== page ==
By CALVIN SHERWOOD
In just a few days, it will be ten years since a terrorist attack drastically altered the way Americans look at the world. No other event in my lifetime has had more influence on American politics. Looking back on the event, it is one of a handful of days that I can still remember exactly where I was when I first heard the news.
Ever since then, the United States has involved itself in the Middle East, first in Afghanistan as a direct result of the attacks, and later in Iraq with more ambiguous motives. The results of the last decade of intervention in foreign lands have been, at best, quite mixed.
Sectarian violence still flares up in Iraq now and again, while Afghanistan seems as unstable as when the Taliban first left. It does not help that Afghani President Hamid Karzai, whom the U.S. supports, does not seem to have a problem with corruption in the government, and thus feeds the sectarian fires stoked by the Taliban and tribal chiefs.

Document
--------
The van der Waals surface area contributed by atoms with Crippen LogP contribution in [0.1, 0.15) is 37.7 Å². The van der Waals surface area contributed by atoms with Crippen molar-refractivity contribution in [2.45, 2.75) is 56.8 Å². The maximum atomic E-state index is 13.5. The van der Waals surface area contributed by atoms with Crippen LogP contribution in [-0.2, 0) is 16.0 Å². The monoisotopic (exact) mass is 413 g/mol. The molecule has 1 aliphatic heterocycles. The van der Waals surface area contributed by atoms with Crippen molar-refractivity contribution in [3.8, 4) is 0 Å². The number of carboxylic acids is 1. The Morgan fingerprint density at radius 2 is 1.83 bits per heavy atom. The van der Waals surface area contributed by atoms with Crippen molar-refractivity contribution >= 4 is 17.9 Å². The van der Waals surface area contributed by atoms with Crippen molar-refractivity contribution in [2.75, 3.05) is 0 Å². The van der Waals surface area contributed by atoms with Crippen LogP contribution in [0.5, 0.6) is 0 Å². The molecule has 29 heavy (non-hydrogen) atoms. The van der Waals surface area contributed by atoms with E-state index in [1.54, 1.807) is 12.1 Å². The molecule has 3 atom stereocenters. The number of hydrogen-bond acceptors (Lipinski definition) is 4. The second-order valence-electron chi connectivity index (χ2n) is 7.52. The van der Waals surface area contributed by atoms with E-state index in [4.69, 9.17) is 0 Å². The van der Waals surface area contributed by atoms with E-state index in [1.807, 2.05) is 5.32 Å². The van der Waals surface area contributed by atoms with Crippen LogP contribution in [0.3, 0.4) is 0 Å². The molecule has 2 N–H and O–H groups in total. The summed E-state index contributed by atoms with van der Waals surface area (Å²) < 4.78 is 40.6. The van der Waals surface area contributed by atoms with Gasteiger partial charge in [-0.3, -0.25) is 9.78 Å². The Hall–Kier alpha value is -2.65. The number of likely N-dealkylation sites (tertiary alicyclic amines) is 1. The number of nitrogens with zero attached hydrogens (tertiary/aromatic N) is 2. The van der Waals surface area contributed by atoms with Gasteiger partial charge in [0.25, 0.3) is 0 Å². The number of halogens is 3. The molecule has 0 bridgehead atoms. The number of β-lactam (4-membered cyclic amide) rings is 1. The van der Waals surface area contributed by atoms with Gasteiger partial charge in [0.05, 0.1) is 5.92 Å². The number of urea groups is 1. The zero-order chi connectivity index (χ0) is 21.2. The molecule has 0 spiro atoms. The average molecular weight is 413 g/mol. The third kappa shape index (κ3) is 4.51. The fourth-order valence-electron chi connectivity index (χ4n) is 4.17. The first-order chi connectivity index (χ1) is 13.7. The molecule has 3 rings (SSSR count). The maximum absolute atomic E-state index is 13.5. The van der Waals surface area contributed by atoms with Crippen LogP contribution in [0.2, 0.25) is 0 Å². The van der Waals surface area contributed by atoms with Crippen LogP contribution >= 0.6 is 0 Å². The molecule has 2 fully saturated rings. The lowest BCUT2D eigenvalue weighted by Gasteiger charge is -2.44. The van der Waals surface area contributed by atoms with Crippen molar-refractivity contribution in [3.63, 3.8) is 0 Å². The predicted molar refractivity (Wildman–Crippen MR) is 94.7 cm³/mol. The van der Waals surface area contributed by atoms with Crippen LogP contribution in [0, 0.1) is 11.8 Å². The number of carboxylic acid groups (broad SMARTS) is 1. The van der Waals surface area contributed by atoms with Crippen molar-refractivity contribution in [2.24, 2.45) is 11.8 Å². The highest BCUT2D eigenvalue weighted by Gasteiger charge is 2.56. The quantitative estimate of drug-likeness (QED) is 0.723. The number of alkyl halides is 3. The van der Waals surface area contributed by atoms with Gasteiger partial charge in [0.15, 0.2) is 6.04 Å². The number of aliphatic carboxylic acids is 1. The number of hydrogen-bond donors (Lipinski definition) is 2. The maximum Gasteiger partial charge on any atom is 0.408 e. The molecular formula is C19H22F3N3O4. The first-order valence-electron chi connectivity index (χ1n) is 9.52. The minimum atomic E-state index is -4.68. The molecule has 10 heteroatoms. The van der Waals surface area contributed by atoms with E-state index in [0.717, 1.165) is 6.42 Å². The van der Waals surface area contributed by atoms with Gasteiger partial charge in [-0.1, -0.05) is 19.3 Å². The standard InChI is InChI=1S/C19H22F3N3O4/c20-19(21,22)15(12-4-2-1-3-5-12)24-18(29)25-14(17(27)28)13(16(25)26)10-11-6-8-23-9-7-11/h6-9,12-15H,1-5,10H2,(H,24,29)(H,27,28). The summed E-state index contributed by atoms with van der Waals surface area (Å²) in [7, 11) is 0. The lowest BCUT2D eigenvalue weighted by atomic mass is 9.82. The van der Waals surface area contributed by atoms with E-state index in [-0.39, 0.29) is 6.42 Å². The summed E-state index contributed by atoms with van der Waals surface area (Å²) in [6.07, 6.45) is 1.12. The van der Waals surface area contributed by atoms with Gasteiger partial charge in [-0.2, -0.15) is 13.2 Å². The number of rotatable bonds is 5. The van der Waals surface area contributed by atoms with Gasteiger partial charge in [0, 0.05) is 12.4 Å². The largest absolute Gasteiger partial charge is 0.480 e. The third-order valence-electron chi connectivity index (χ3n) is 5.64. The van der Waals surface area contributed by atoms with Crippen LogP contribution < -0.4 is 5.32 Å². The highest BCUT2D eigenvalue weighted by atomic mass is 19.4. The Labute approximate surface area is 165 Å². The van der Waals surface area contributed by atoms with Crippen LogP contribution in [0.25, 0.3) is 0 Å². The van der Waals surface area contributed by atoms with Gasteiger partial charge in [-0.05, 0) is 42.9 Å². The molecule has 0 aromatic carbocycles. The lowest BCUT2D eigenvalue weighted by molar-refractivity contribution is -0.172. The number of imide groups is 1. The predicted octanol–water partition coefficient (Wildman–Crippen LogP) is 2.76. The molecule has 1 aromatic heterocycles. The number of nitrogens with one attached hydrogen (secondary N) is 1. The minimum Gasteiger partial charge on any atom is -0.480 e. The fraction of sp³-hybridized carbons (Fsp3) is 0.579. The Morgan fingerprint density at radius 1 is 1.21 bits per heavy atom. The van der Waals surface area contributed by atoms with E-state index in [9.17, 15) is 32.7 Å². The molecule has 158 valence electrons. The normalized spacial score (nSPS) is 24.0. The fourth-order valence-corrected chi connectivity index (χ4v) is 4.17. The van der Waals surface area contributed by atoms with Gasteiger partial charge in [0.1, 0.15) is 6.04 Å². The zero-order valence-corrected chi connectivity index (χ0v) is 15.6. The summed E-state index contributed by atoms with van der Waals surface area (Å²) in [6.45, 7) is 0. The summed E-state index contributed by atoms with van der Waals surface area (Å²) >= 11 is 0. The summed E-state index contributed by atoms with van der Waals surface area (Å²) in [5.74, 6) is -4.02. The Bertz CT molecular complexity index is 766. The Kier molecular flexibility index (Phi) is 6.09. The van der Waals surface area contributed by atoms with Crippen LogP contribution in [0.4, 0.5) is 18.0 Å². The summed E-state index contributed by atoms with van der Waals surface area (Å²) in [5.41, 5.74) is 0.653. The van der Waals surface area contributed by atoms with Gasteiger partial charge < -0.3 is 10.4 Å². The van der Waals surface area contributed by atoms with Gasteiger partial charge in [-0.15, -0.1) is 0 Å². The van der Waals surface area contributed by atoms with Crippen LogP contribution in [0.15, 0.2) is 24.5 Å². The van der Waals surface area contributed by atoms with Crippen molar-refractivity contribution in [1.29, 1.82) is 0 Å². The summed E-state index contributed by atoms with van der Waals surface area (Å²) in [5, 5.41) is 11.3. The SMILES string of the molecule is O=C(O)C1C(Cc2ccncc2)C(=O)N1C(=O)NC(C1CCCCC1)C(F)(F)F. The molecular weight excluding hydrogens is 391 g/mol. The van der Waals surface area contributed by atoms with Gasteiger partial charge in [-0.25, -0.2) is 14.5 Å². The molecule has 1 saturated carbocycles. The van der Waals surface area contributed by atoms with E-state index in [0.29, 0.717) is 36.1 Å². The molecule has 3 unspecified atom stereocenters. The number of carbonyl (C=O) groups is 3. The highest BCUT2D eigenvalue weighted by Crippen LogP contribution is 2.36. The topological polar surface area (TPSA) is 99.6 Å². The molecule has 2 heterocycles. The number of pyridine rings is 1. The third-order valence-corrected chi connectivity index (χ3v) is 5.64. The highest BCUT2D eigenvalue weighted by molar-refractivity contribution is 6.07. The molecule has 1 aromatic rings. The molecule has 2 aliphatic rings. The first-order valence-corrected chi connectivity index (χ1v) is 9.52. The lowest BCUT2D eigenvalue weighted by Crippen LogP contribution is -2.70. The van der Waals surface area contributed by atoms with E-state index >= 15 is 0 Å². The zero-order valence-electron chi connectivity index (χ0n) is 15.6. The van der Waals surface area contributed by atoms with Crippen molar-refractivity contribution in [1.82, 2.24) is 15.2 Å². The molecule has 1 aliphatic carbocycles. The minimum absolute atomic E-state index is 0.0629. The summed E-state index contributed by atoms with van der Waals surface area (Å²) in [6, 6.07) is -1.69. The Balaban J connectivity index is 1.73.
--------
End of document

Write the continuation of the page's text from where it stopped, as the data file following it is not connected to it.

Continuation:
Support for continuing these wars is drying up fast, which is why President Obama has presented timetables for their departure. This should also be met with a departure from the past foreign interventionist policy that instigated them and replaced with a new one.
To people all over the country, as well as those at the University of Mary Washington who occasionally gaze outside the collegiate social bubble, this should come as no surprise.
We, as a country, are financially, morally and mentally tired of being the sheriff of the world. That is why it is especially comforting to see the Arab Spring occur as the U.S. power in the Middle East begins to wane and withdraw.
It is also why America should accept a less prominent role by siding and supporting protesters without fighting for them. Watching Libyans earn their freedom by providing the ground support and fighting for themselves is a powerful lesson that others, like the Syrians, are learning.
Unlike Iraq and Afghanistan, where the U.S. had to cajole the native population to action, an extremely determined population has initiated recent political unrest during the Arab Spring. These protesters have shown in Egypt, Tunisia and Libya that they are capable of handling themselves without direct interference from America, and if the U.S. wants to help, supplies and diplomacy are more acceptable than foot soldiers.
America and NATO did that well enough in Libya and now have a fairly successful outline for future foreign policy scenarios. This style of letting others take more of the initiative may also provide the U.S. with a set of better-equipped and useful allies. Will this be the path America takes? Hopefully, when we look back on this in another ten years, we will have our answer.